Thursday, August 30, 2007

The Human Mind’s ‘Aha!’ Moments

I have long been fascinated by the capacity of the human mind to spark inspiration, giving rise to the ‘Eureka’ or ‘Aha!’ moment. Lord Robert Winston in a 2003 BBC series titled The Human Mind (which has only now made it to Australian television?) explores salient research on brain science, pointing towards ways of improving our memories and accessing our intuition.

Apparently, the ability to memorise 10 decks of cards in order (a series of 520 in toto) within 20 seconds lies with us all. At a critical point of realisation, marked by a surge of electrical activity in the right temporal lobe (as measured on an electroencephalogram or 'EEG'), we exhibit the exhilaration of complex problem solving. Research undertaken by Dr. Jung Beeman et al, published in PLoS Biology, points to the process of insight and ‘aha’:

‘We observed two objective neural correlates of insight. Functional magnetic resonance imaging (Experiment 1) revealed increased activity in the right hemisphere anterior superior temporal gyrus for insight relative to noninsight solutions. The same region was active during initial solving efforts. Scalp electroencephalogram recordings (Experiment 2) revealed a sudden burst of high-frequency (gamma-band) neural activity in the same area beginning 0.3 s prior to insight solutions. This right anterior temporal area is associated with making connections across distantly related information during comprehension. Although all problem solving relies on a largely shared cortical network, the sudden flash of insight occurs when solvers engage distinct neural and cognitive processes that allow them to see connections that previously eluded them.’

The documentary stated that it is with a relaxed mind that we achieve such insight. It was no coincidence that Isaac Newton was in an orchard when observing gravity, Galileo in church overcome by the swing of incense in the discovery of how to mark time, and Maxwell Planck was at the races when theorising about atomic function. This points to the importance of finding state of flow, as discussed in my first post. Perhaps it really is when we are not threatened by or preoccupied by externalities that we can achieve enlightenment, the self-actualisation showing personal growth and fulfilment to which Maslow points in his 1943 paper ‘A Theory of Human Motivation’ in Psychological Review. Motivation lies at the core of my research, so these insights fascinate me. Now I am hoping that there’s an ‘aha’ moment which accompanies them!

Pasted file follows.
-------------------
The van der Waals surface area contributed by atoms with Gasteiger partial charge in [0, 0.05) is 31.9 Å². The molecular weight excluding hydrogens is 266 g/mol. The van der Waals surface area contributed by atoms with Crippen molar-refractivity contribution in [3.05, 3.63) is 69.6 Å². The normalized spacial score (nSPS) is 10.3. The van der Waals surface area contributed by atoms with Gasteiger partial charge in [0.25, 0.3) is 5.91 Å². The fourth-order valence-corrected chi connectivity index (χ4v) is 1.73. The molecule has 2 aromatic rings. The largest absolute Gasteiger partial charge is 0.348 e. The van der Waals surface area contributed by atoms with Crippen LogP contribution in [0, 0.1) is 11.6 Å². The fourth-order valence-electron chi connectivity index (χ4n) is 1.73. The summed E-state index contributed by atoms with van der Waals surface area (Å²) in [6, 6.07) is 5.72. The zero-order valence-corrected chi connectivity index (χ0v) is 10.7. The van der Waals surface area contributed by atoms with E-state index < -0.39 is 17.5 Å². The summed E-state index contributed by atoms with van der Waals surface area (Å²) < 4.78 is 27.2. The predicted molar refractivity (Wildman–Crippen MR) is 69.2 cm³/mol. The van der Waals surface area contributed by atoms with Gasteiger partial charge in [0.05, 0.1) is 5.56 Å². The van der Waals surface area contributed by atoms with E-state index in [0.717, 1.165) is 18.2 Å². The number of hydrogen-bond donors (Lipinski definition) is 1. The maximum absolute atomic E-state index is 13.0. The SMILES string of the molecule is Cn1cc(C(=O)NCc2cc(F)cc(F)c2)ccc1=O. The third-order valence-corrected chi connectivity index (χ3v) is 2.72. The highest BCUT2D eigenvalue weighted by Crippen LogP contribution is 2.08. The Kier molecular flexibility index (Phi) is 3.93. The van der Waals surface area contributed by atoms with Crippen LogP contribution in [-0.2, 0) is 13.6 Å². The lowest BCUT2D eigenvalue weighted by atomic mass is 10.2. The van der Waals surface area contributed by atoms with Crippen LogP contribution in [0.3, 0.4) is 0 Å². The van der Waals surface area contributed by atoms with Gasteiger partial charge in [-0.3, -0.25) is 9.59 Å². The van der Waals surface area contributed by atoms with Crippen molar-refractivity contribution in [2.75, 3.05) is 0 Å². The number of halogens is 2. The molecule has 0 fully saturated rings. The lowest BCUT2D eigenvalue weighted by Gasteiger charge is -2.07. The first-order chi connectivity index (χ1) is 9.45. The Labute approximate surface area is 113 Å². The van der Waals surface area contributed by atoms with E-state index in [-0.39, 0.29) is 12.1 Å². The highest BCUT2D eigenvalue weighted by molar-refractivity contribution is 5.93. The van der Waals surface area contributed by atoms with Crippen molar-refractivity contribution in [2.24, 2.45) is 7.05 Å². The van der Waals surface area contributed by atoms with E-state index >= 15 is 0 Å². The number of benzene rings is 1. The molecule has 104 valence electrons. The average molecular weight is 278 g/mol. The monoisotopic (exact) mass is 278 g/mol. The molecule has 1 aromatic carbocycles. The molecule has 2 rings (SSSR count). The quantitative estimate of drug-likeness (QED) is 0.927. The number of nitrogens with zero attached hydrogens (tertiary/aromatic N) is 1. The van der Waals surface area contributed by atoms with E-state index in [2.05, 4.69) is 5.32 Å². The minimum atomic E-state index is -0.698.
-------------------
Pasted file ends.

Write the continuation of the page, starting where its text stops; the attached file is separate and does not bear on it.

Wednesday, August 22, 2007

User's Guide to the Galaxy

For the last half hour I have been navigating the constellations care of Google Earth’s new feature, Sky. (It’s highly appropriate that this is release 4.2 ☺) Announced on Google’s LatLong blog, Sky is ‘like having a giant, virtual telescope at your command -- your own personal planetarium!’

The layers panel displays images from the Hubble telescope, showing the effect of gravitational lenses and powerful outflows from young stars. ‘Unusual galaxies’ takes you to star cluster NCG290 in the Small Magellanic Cloud, linking to HST raw imaging data and the NASA bibliographic database. Clicking on red information points provides further explanation of the phenomena. Cosmic dust bunnies will always get my attention. The ‘backyard astronomy’ section will certainly be a boon for kids and enthusiasts everywhere.

Google continues to rock my world, and dare I say it, universe ☺

Monday, August 20, 2007

Fair Music For All

Free Artists + Fair Play = Fair Music

In the realm of intellectual property, what constitutes ‘fair’ is a legally contested notion, decided on a case-by-case basis. Increasingly, how institutions decide the definition, and how ‘those in the market… are trying to avoid any risk of copyright exposure’ (Lessig), is the ground for heated public debate, particularly amongst artists and their adherents. Given recent reforms and strictures, the time is certainly right for the launch of the Fair Music Initiative, which seeks a globally accepted standard for ‘fair music’. Announced to Cooperation Commons by Andreas Hirsch of Electrolyte, the initiative’s manifesto proclaims the following seven aims:

1. Unlimited freedom of musical expression.
2. Free access to musical expressions.
3. Justice of contract standards securing fair remuneration for the artists.
4. Adequate use of technology for a fair distribution of revenues instead of creating new monopolies.
5. Wide support for fairness and justice in the music business as key elements of cultural diversity.
6. Full recognition of the cultural character of musical products instead of limiting them to mere commercial artefacts.
7. A code of conduct for the music business, so that fairness and justice become the norm and not the exception.

Through the project, Fair Music will ensure that the artist receives their ‘fair share’ of every CD bought and every song downloaded, whilst maintaining complete artistic freedom of expression.

By aggregating recent discussions surrounding the effect of copyright laws on innovation and remuneration, the initiative is clearly seeking to light the path towards an emancipation of artistic practice. The maintenance of cultural diversity looms large on the agenda, the importance of which my colleague Andrew Garton often eloquently and passionately illustrates.